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Discovering the causes of cancer and the means of prevention
 

Estimating Somatic Variant Richness & Using the “Hidden” Genome to Improve Classification of Cancer Types - Dr. Chakraboty

Biostatistics Branch Seminar Series

March 10, 2020 | 10:30 AM – 11:30 AM

NCI Shady Grove 2W032/034 Rockville, Maryland

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Speaker

Saptarshi Chakraboty, Ph.D., Post-Doctoral Research Fellow,
Department of Epidemiology & Biostatistics,
Memorial Sloan-Kettering Cancer Center

Abstract

It is increasingly common clinically for cancer specimens to be examined using techniques that identify somatic mutations. In principle these mutational profiles can be used to diagnose the tissue of origin, a critical task for the 3-5% of tumors that have an unknown primary site. Diagnosis of primary site is also critical for screening tests that employ circulating DNA. However, most mutations observed in any new tumor are very rarely occurring mutations, and indeed the preponderance of these may never have been observed in any previous recorded tumor. To create a viable diagnostic tool we need to harness the information content in this “hidden genome” of variants for which no direct information is available. To accomplish this we propose a multi-level meta-feature regression to extract the critical information from rare variants in the training data in a way that permits us to also extract diagnostic information from any previously unobserved variants in the new tumor sample. A scalable implementation of the model is obtained by combining a high-dimensional feature screening approach with a group-lasso penalized maximum likelihood approach based on an equivalent mixed-effect representation of the multilevel model. We apply the method to the Cancer Genome Atlas whole-exome sequencing data set including 3702 tumor samples across 7 common cancer sites. Results show that our multi-level approach can harness substantial diagnostic information from the hidden genome.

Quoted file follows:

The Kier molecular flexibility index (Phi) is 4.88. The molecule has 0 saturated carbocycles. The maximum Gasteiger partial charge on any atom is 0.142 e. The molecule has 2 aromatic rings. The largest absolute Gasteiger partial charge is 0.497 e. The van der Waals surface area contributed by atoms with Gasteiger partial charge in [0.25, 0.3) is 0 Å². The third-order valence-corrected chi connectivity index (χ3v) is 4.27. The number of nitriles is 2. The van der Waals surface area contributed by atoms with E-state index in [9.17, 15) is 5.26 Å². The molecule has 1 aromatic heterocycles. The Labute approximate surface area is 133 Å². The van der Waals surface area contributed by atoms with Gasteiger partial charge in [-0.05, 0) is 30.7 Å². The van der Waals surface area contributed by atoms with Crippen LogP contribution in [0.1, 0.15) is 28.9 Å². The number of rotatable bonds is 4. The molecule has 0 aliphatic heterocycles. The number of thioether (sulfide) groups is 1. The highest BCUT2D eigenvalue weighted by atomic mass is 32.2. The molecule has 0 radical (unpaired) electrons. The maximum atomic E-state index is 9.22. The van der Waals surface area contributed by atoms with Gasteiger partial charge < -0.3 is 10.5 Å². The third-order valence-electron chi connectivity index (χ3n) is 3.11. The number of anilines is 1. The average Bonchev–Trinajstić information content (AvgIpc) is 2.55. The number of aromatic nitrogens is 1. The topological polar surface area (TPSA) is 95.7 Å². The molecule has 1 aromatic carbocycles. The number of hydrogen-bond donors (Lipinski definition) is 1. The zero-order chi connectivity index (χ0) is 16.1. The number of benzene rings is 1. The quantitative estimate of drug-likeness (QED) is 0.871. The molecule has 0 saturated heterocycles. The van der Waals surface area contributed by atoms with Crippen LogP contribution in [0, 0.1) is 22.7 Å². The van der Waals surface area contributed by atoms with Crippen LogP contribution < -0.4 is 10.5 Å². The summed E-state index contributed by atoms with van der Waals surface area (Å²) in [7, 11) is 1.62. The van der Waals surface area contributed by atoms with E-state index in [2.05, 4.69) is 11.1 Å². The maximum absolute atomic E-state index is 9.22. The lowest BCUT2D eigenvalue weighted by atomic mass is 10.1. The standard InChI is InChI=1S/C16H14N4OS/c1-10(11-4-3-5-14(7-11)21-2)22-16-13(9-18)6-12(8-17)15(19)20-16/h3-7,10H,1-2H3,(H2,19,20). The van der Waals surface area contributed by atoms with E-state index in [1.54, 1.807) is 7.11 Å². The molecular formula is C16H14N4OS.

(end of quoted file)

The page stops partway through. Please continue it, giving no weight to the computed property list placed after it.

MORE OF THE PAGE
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**The mission of the Biostatistics Branch (BB) is to be an outstanding biostatistics unit that can contribute to the understanding of cancer etiology and to improve public health by the development and application of quantitative methods.  The BB Investigators develop statistical methods and data resources to strengthen observational studies, intervention trials, and laboratory investigations of cancer.**